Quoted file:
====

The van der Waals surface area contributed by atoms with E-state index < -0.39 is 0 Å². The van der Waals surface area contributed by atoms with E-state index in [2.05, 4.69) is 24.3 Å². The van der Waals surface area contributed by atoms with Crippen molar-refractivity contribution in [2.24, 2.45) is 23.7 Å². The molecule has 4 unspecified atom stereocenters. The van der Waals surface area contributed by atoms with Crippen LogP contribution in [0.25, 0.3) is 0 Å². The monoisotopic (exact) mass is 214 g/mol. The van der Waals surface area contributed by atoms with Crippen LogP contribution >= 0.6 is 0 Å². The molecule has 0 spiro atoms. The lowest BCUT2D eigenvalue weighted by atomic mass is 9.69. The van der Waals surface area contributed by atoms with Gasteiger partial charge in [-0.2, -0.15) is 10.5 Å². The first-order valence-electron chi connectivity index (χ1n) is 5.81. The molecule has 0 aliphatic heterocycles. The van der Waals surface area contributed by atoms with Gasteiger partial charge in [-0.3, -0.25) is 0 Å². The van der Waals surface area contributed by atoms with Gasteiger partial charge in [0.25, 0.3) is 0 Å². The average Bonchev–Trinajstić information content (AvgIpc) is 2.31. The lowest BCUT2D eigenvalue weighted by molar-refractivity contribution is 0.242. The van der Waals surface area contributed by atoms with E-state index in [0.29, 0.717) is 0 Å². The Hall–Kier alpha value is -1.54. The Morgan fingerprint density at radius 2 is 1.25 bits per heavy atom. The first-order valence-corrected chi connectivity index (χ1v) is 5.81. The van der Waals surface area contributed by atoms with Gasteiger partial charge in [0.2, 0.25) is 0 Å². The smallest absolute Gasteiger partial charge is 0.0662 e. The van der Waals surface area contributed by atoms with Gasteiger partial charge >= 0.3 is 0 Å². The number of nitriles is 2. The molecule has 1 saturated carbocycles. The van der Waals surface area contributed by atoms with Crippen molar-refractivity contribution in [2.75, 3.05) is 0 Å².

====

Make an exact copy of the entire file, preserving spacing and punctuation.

The van der Waals surface area contributed by atoms with E-state index < -0.39 is 0 Å². The van der Waals surface area contributed by atoms with E-state index in [2.05, 4.69) is 24.3 Å². The van der Waals surface area contributed by atoms with Crippen molar-refractivity contribution in [2.24, 2.45) is 23.7 Å². The molecule has 4 unspecified atom stereocenters. The van der Waals surface area contributed by atoms with Crippen LogP contribution in [0.25, 0.3) is 0 Å². The monoisotopic (exact) mass is 214 g/mol. The van der Waals surface area contributed by atoms with Crippen LogP contribution >= 0.6 is 0 Å². The molecule has 0 spiro atoms. The lowest BCUT2D eigenvalue weighted by atomic mass is 9.69. The van der Waals surface area contributed by atoms with Gasteiger partial charge in [-0.2, -0.15) is 10.5 Å². The first-order valence-electron chi connectivity index (χ1n) is 5.81. The molecule has 0 aliphatic heterocycles. The van der Waals surface area contributed by atoms with Gasteiger partial charge in [-0.3, -0.25) is 0 Å². The van der Waals surface area contributed by atoms with Gasteiger partial charge in [0.25, 0.3) is 0 Å². The average Bonchev–Trinajstić information content (AvgIpc) is 2.31. The lowest BCUT2D eigenvalue weighted by molar-refractivity contribution is 0.242. The van der Waals surface area contributed by atoms with E-state index in [0.29, 0.717) is 0 Å². The Hall–Kier alpha value is -1.54. The Morgan fingerprint density at radius 2 is 1.25 bits per heavy atom. The first-order valence-corrected chi connectivity index (χ1v) is 5.81. The van der Waals surface area contributed by atoms with Gasteiger partial charge in [0.2, 0.25) is 0 Å². The smallest absolute Gasteiger partial charge is 0.0662 e. The van der Waals surface area contributed by atoms with Gasteiger partial charge >= 0.3 is 0 Å². The number of nitriles is 2. The molecule has 1 saturated carbocycles. The van der Waals surface area contributed by atoms with Crippen molar-refractivity contribution in [2.75, 3.05) is 0 Å².